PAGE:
So who is buying these Aprilia bikes that are supporting this dream, here in California I just don't see it.

Probably Honda are bribing Dall'Igna to leave Aprilia for Ducati, where he is less likely to do harm, so that they can sell their third-tier bike to Aspar and do away with that annoying little Italian factory that also ruthlessly stole so many 125- and 250cc world titles from them. Not to mention all those Superbike wins.

OK, just kidding, but Honda does seem to think they rule GP racing. Or maybe they do.
For sure the ever more restrictive rules make it more and more difficult for other factories to enter. You cannot use your preferred tyres, not your preferred ECU and soon not even your own programming, plus of course you have to make do with too little fuel.
Most of hese restrictions make it very difficult to exploit your own specific strengths and also force you to part with long-time technical partners. Which is also bad for costs.

I so wish they would at least stick to 21 litres and your own choice of electronics next year (and beyond) and bring back free tyre choice, so you can create some strong points for yourself. That would surely bring in Aprilia as a full works effort next year and also bring Suzuki back sooner. I can imagine the fuel and electronics thing is a major issue in the development of Aprilia's plans for next year.

People complained that the grids were too small and that bikes were too expensive. So Honda steps up and builds what appears to be a pretty bitchin', relatively inexpensive production racer, and teams are buying them.

This is a problem how?

Every year it gets trotted out that HRC are the ones killing bike racing in all forms. Now, I'm NOT repeat NOT defending them blindly here. But haven't Honda introduced the Moto3 bike of theirs with the specific plan of selling them to the domestic markets and thus bringing through MORE riders? Making racing more affordable. How much is a Moto 3 spec KTM? 40,000 euros?

The KTM is a pure trick bike. The Honda is more aimed at the up and coming domestic leagues. I'd agree that there has been an argument in the past for saying Honda are pricing everyone else out. But, as I've said on here before, that was Dornas fault for giving the MSMA free reign. Of course they were going to spend money. you'd be daft not to. Now that Dorna have seen what it does to the playing field, they're on a massive back track, and making themselves look stupid whilst doing it.

Anyway, as morbidelli17 has pointed out, 2 years ago everyone was bemoaning the dwindling Moto GP grid. Then the CRT project came along and people moaned about that "it's not proper prototype racing" etc etc Now Honda AND Yamaha are trying to do something about it apparently that's not good enough either because it'll scare Aprilia off!!!! I'm starting to wonder if it'll ever be "good enough"

How's about:

A) Honda and Yamaha carry on with what they're planning to do
B) Ducati, Aprilia (and any other manufacturer) up their game and take these 2 one.

Before anyone says it's not possible due to money. I didn't see Ducati whinging about abject poverty the year they took the world title.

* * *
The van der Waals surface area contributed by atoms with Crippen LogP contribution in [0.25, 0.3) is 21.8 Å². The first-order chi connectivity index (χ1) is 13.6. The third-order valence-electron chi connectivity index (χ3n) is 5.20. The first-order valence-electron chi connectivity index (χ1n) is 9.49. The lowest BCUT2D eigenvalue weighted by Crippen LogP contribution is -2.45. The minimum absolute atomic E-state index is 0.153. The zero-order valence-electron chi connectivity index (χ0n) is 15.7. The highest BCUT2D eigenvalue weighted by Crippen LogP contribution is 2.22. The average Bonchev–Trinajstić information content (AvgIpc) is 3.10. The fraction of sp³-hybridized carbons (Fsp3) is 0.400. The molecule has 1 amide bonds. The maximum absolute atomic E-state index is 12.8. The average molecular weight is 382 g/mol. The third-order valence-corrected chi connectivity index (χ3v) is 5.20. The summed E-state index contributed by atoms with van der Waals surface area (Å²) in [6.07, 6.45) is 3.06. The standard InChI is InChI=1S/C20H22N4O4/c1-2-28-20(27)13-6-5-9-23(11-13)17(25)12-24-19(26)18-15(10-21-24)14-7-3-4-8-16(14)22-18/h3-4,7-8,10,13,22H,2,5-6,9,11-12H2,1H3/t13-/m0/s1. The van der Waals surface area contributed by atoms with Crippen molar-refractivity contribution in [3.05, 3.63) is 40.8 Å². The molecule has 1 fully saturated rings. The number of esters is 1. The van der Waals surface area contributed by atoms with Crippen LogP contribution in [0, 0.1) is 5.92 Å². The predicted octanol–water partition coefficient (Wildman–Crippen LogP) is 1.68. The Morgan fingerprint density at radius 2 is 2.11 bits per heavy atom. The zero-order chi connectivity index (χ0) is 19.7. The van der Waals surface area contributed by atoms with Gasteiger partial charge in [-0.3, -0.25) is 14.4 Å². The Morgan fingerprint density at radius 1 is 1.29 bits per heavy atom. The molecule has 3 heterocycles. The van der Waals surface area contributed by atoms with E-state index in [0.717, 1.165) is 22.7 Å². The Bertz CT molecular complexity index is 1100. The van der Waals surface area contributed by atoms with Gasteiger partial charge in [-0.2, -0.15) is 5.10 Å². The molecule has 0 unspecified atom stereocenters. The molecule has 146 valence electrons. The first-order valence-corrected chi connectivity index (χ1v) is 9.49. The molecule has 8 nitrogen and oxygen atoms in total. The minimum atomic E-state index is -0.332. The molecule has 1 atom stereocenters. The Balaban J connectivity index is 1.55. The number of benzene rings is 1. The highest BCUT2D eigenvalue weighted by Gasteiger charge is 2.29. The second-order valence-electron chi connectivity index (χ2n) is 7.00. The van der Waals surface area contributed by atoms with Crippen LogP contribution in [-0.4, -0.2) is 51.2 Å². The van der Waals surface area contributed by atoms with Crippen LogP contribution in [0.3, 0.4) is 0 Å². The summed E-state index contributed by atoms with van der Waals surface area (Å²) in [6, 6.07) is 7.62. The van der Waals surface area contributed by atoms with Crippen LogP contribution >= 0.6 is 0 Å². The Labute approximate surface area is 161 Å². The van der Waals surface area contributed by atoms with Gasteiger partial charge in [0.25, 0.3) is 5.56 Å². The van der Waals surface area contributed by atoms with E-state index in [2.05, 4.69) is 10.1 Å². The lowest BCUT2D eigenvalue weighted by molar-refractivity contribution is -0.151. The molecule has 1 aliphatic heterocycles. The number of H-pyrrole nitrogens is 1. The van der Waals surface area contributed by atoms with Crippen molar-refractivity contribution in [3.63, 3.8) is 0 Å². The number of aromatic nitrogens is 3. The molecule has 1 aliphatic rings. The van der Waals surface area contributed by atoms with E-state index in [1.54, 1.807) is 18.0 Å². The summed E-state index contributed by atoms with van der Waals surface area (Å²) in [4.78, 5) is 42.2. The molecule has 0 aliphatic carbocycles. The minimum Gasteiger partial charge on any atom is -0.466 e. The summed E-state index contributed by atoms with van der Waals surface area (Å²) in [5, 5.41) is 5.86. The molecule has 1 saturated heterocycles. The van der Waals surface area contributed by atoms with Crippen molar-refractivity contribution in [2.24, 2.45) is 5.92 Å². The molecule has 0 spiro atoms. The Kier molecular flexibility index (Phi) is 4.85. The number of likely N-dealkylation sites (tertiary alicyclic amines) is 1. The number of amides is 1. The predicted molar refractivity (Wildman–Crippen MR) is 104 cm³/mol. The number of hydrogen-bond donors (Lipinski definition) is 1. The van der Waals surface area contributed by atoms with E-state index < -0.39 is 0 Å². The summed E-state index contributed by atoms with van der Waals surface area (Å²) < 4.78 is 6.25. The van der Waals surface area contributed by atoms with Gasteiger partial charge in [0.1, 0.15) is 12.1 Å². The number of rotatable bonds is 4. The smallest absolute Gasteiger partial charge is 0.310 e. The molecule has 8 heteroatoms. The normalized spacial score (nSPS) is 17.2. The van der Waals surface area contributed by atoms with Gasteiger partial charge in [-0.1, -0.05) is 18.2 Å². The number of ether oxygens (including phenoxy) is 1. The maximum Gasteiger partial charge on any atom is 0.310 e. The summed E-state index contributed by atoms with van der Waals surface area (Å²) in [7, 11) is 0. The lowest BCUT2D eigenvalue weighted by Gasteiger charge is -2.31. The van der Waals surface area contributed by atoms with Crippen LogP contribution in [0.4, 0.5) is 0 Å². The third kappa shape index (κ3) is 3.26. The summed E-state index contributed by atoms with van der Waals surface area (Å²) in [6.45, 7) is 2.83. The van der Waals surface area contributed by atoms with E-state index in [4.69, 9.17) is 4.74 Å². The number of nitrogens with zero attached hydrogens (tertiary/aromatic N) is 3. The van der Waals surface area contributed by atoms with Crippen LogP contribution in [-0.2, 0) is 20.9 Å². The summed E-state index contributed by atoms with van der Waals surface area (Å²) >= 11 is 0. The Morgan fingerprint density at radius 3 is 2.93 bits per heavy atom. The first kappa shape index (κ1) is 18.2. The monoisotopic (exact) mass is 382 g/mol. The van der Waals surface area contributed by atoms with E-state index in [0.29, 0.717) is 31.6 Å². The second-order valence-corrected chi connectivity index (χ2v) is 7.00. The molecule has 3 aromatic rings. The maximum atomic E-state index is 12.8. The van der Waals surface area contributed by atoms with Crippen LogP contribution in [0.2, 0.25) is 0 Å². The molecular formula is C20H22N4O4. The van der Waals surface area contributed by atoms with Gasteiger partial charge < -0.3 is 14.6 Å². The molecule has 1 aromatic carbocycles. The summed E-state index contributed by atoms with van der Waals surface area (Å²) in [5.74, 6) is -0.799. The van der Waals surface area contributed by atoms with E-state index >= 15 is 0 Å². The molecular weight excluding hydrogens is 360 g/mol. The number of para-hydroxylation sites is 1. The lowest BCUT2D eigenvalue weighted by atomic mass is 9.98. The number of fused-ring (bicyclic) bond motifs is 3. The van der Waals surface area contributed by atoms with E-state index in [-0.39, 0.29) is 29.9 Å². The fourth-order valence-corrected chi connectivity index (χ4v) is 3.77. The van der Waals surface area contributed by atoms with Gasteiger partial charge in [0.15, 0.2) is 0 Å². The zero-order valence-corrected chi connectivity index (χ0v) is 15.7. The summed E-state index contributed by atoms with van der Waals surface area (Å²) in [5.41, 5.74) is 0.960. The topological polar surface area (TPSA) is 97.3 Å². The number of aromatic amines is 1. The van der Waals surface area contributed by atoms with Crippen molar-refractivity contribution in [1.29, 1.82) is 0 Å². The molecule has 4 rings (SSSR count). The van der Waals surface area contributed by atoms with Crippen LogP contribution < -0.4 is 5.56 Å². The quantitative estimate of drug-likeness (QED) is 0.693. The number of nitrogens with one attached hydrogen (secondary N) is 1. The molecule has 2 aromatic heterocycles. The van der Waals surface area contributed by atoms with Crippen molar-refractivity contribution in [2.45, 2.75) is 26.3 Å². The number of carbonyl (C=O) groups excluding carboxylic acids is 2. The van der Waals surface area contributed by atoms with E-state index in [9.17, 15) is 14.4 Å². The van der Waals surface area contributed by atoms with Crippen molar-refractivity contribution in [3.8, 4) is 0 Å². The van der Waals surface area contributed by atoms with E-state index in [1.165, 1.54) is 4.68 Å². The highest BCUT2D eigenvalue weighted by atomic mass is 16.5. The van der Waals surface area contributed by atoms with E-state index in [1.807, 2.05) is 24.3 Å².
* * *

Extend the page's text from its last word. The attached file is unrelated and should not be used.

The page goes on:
Sorry for the ranty post, but it seems there's a whole load of "can't" coming from all angles and not a lot of "how about if we tried".

"I didn't see Ducati whinging about abject poverty the year they took the world title."
No, they didn't - I can remember the press release the day Stoner won the title. They took justifiable pride in being a modest race program located in a medium-size European city that had defeated two Japanese industrial behemoths with far larger budgets.
Their triumph was probably down to a unique combination of circumstances - Stoner's brilliance, desmodromic valves, the 800cc transition, Yamaha's chatter, Honda's internal conflicts etc. Somehow Ducati remained at the sharp end for the next two years - which is more than Suzuki and Kawasaki managed.
As for CRTs - I could care less if they're on the grid. Unless they're competitive, they're devaluing the whole show. The TV cameras never bother to follow them, except for crashes and the consolation coverage near the end - and that should tell you something.
Unless MotoGP finds a way to reduce costs and attract the other manufacturers, we probably won't see another underdog victory like 2007 ever again. Perhaps you'd enjoy that, but I wouldn't - and I'll carry on whinging.

Honda will spend the money. Yamaha will probably spend the money. And even they have boards of directors, executives and shareholders who have to be convinced to spend the money. I can assure you that there are lots of people in those companies who think the money is better spent in more efficient, more measurable ways.

Ducati is only around by the grace of Marlboro. That relationship is most likely tenuous at best. Will Audi spend the money on its own? I wouldn't bet on it.

Every other team on the grid requires big sums of money from sponsors. And being somebody who works in marketing and advertising, I can tell you for certain that that money is getting harder and harder to get--especially for something like motorcycle racing.

If you think that MotoGP can continue to be exhorbitantly and increasingly expensive and have more than 8 bikes on the grid, I'd like to know how.

I can only speak for myself and say that I'm not unhappy that Honda has supplied a production bike, but I don't want to see six of them on the grid and no Aprilias. Because as long as there are still pure prototypes, those production bikes won't get very close to the front. No way Honda is going to produce a production bike that can undermine its protoype efforts (and I can't blame them).